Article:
Shell’s 17 onshore oil licences to expire by 2019
About 17 Niger Delta onshore Oil Mining Leases (OMLs) belonging to the Shell Petroleum Development Company of Nigeria Limited (SPDC), will expire in the next two years.
An oil mining lease is usually granted only to the holder of an oil prospecting licence (OPL), upon meeting set regulations, and the term of the licence shall not exceed 20 years, and may be renewed in accordance with the Petroleum Act.
Shell said in its yearly report and Form 20-F 2016, released at the weekend that of the Nigeria onshore proved reserves, 164 million barrels of oil equivalent (boe) are expected to be produced before the expiry of the current licenses, and 377 million boe beyond.
This means at the end of 2019, the company will either renew the expired licences or relinquish its stakes in the OMLs. The company had in the last two years engaged in divestment of assets in its onshore operations due to militancy and low oil prices.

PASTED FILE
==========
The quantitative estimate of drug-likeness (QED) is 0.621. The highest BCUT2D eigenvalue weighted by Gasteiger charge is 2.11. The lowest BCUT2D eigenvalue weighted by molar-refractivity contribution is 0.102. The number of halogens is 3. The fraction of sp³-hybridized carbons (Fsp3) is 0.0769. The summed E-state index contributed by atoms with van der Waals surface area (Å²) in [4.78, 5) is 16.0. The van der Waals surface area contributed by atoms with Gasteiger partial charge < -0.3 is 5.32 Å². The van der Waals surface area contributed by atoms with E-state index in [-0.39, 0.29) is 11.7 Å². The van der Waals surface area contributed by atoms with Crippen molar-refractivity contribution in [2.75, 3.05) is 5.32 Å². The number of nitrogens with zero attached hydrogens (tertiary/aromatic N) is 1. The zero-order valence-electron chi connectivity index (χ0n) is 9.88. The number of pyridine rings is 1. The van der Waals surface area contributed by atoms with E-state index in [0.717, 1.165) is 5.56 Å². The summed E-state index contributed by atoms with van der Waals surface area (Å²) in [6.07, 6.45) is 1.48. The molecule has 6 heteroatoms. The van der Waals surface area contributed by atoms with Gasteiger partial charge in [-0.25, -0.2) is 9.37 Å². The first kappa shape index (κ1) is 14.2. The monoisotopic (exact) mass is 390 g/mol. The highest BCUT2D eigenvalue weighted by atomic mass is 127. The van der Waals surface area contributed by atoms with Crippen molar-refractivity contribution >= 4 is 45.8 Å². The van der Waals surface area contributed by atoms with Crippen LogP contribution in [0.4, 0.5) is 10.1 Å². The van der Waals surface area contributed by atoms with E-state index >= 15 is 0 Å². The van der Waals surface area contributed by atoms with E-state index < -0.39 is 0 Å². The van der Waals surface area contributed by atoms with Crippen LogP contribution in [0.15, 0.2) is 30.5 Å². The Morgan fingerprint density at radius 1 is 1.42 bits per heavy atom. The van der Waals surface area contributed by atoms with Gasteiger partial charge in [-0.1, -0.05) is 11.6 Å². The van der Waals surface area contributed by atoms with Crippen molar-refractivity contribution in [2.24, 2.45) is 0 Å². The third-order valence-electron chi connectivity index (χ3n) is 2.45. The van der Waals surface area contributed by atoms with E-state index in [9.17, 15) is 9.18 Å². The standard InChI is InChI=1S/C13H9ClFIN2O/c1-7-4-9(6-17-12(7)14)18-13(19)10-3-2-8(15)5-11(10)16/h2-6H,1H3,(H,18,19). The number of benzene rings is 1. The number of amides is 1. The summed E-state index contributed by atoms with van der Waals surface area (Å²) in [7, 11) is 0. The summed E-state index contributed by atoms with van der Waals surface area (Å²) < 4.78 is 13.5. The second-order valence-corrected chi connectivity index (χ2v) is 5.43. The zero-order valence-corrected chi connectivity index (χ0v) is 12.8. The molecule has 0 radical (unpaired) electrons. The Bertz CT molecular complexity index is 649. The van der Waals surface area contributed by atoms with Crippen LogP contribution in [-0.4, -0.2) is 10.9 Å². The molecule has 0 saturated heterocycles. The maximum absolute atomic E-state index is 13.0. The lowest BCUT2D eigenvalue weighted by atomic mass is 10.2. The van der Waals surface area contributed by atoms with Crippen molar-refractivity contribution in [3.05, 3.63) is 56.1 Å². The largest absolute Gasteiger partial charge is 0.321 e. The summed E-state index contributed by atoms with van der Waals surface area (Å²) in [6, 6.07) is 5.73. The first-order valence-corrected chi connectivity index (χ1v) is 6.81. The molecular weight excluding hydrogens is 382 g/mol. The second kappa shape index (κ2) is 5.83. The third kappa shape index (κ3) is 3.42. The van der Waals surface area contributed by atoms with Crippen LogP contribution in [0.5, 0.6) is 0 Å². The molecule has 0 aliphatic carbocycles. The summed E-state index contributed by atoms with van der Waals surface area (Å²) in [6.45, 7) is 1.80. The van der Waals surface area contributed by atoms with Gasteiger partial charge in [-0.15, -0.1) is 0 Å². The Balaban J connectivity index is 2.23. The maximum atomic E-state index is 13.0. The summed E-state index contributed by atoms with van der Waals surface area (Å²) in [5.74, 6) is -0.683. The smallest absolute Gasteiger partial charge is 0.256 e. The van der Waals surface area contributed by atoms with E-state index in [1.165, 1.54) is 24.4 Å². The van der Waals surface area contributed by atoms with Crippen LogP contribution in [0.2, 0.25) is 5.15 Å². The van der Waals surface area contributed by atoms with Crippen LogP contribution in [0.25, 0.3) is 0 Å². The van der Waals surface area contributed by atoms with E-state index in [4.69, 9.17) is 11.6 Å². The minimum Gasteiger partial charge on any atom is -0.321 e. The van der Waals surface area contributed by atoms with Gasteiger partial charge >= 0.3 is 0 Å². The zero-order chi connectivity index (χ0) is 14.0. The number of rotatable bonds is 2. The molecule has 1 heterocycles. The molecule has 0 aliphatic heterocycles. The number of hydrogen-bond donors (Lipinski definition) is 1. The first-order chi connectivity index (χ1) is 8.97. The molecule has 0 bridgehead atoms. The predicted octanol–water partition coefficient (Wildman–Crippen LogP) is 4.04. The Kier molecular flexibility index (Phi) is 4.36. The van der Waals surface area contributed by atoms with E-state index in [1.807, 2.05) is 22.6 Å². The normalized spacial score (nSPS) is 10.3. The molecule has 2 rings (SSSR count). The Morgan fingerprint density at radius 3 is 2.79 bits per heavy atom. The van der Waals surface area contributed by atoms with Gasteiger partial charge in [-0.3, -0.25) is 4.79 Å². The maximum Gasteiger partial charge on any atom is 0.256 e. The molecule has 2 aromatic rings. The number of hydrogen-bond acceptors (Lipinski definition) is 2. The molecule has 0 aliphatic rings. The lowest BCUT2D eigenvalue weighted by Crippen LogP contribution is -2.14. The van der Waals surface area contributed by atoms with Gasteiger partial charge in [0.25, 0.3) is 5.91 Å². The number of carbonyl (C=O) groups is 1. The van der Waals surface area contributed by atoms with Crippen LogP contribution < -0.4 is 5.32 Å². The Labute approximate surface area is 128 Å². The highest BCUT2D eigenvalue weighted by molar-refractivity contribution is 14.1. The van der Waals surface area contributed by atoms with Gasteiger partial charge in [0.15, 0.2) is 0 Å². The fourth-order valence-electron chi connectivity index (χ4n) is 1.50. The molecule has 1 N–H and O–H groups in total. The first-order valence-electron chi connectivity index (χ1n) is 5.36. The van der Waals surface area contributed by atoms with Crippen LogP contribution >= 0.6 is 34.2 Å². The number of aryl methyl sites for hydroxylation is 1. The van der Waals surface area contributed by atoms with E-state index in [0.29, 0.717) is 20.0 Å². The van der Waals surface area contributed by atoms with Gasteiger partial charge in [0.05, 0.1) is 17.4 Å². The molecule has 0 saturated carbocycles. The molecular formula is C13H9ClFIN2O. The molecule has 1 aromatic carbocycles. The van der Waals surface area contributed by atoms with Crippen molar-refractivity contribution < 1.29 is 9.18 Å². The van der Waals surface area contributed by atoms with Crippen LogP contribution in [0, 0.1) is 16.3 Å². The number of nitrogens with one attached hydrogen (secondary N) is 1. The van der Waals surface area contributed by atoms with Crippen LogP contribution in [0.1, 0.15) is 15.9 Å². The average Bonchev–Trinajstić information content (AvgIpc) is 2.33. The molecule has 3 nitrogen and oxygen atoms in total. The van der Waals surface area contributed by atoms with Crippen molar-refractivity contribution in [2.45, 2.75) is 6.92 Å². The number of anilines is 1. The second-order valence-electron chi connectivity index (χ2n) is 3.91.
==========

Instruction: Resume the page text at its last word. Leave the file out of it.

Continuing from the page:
To provide funding, Shell noted that modified carry agreements (MCAs) were in place for certain key projects and are being reimbursed. The company disclosed that its share of production, onshore and offshore, in Nigeria was 258,000 barrels per day (bpd) in 2016, which fell from 278,000 bpd in 2015.
With regard to the controversial OPL 245 it operates in joint venture with Italy’s Eni and France’s Total, Anglo-Dutch Shell confirmed that authorities in the various countries are investigating its investment in the Nigerian oil block and the 2011 settlement of litigation pertaining to it.
Shell explained that on January 27, 2017, the Nigeria Federal High Court issued an Interim Order of Attachment for OPL 245, pending the conclusion of the investigation. But Shell applied to discharge this order on constitutional and procedural grounds.
“On February 14, 2017, we received notice of the request of indictment from the Italian prosecution office in Milan with respect to this matter,” it added.